Should media outlets support one contender over another in an election campaign? The Canberra Times has today backed the Canberra Liberals over Labor in its editorial. Many would argue its position on the matter has been clear through its coverage for months.
There’s no doubt that taking a stance against the status quo is more contentious and therefore likely to bring more eyeballs, but I do not believe that is the reason the newspaper has made a case for the Liberals. Having spoken to senior staff there about the issues, it’s my assessment that they genuinely hold the views they are espousing. One could argue also that there is a fine tradition in newspapers of making a call in the editorial just before election day, and not to do so would have disappointed readers.
Here at the RiotACT we have tried to remain impartial. Canberrans are the most highly educated voters in the country. You don’t need us to tell you how to vote. We’re here to foster discussion and debate about the people and policies of all parties (including the many independent candidates) so that you can make your own decision.
It is that we wish that the decision on light rail was one that the city could have made separately to that of who should govern, via a separate section on the ballot paper, independently of candidate selection.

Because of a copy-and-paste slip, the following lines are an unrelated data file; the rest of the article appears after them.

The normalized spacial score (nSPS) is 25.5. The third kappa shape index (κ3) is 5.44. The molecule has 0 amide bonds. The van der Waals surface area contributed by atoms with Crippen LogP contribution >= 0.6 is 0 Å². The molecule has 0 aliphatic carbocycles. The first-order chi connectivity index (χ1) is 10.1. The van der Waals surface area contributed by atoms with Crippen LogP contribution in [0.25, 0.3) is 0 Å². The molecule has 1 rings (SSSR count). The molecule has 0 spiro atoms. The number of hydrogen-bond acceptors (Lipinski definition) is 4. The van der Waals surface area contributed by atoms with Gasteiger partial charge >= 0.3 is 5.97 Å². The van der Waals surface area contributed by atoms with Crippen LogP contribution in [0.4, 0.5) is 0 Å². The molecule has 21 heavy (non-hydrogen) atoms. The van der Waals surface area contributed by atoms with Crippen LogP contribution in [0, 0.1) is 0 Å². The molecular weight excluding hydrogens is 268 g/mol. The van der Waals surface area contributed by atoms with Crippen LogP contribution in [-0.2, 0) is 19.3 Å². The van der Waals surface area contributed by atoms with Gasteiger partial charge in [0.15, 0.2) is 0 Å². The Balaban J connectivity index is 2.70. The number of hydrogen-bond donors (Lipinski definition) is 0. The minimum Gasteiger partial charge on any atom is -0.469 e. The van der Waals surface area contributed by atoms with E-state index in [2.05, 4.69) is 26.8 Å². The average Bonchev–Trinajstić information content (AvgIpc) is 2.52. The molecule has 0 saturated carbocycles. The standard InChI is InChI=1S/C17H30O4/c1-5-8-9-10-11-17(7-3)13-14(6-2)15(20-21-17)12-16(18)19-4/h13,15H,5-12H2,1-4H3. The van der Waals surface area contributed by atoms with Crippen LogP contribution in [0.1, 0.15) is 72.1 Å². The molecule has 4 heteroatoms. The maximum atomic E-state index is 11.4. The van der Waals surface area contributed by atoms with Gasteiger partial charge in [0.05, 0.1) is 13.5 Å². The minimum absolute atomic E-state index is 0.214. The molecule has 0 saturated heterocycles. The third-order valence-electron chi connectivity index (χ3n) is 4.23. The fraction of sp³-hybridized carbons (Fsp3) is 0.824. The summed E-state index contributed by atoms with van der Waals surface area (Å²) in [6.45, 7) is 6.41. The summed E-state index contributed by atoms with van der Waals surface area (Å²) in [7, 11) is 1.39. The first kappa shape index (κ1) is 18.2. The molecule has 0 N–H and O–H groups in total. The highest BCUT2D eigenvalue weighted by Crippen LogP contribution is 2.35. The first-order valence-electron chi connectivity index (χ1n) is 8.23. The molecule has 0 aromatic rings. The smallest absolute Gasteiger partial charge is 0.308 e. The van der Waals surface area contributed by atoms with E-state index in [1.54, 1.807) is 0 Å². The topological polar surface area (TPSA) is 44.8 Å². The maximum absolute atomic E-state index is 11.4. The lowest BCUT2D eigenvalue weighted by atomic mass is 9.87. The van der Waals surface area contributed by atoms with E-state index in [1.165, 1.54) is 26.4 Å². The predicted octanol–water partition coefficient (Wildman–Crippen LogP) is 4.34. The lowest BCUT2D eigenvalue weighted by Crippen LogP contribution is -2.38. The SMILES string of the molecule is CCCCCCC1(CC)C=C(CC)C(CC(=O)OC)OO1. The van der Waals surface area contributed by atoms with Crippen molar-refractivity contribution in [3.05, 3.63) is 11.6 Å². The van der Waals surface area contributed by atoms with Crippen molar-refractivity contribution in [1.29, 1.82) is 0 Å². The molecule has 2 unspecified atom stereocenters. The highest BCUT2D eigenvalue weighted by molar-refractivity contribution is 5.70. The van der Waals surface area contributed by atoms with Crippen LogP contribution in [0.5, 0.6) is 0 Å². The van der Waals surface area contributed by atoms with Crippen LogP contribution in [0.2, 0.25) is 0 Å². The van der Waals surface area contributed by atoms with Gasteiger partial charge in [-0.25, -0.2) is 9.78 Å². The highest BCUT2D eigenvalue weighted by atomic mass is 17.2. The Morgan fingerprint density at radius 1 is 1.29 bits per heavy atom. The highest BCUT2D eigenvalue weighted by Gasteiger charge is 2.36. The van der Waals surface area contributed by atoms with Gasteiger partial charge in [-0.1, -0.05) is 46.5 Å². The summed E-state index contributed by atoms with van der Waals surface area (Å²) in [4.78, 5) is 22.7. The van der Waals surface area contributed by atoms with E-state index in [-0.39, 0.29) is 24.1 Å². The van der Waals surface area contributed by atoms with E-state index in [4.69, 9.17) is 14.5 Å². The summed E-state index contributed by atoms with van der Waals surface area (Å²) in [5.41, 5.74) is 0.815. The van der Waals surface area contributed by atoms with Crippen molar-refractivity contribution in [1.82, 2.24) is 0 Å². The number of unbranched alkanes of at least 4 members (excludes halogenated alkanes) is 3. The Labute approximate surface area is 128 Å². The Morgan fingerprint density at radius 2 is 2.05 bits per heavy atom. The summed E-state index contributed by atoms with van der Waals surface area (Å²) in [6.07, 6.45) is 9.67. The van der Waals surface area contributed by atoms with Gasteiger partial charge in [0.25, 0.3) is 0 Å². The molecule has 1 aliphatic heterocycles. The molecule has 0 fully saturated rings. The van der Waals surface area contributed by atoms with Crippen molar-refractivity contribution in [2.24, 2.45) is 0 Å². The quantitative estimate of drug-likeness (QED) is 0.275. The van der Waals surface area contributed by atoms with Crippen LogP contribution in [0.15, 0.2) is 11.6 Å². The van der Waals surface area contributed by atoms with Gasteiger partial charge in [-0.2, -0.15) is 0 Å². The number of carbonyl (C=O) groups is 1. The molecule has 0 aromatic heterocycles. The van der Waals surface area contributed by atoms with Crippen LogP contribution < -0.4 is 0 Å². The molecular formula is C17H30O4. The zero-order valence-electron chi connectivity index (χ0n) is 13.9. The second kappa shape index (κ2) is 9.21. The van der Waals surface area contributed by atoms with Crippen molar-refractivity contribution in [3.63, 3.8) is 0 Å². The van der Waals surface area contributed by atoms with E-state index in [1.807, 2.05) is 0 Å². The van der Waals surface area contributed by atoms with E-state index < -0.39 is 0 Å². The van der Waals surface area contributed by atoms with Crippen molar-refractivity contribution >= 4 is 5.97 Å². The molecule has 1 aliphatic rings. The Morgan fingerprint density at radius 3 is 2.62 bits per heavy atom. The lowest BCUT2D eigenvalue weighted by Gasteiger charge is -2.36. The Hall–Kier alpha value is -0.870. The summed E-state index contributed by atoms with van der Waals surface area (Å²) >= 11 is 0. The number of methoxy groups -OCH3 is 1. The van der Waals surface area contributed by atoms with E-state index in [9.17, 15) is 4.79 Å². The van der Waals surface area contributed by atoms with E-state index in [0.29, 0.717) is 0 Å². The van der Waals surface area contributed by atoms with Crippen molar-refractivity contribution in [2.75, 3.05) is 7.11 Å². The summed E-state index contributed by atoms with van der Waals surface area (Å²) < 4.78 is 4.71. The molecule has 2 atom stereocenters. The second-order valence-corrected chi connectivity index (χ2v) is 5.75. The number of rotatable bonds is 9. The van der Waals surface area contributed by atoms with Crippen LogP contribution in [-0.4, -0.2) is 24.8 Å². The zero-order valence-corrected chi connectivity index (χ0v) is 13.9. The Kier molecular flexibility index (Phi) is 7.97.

It has been very clear all year that there are many Canberrans who are torn, because they would like to see light rail in our city but would usually vote Liberal, and plenty who are opposed but would typically vote Labor.
There are others who usually vote Labor or Greens but would like to see a change of government this time after 15 years … but not if it means tearing up the light rail contracts.
A huge proportion of Canberrans who feel strongly about the light rail issue must vote against the party of their choice to ensure the light rail result they want.
We ran a poll on this issue earlier in the campaign, and the results reflect all of this. (See One fifth of voters conflicted over light rail.)
It’s a conundrum that means candidates voters didn’t particularly want to support will be elected based on their light rail stance.
Others will miss out despite being favoured to govern because of their position on light rail.
And many will vote against their true feelings on the transport issue because their view on who should govern matters more to them at this time.
Chief Minister Andrew Barr says light rail will be dead to the city by Sunday if he loses government. Opposition Leader Jeremy Hanson agrees.
But when there are so many other factors in play, how can the result possibly be seen as a true reflection of Canberrans’ feelings on this issue?
What do you think? Are you feeling torn?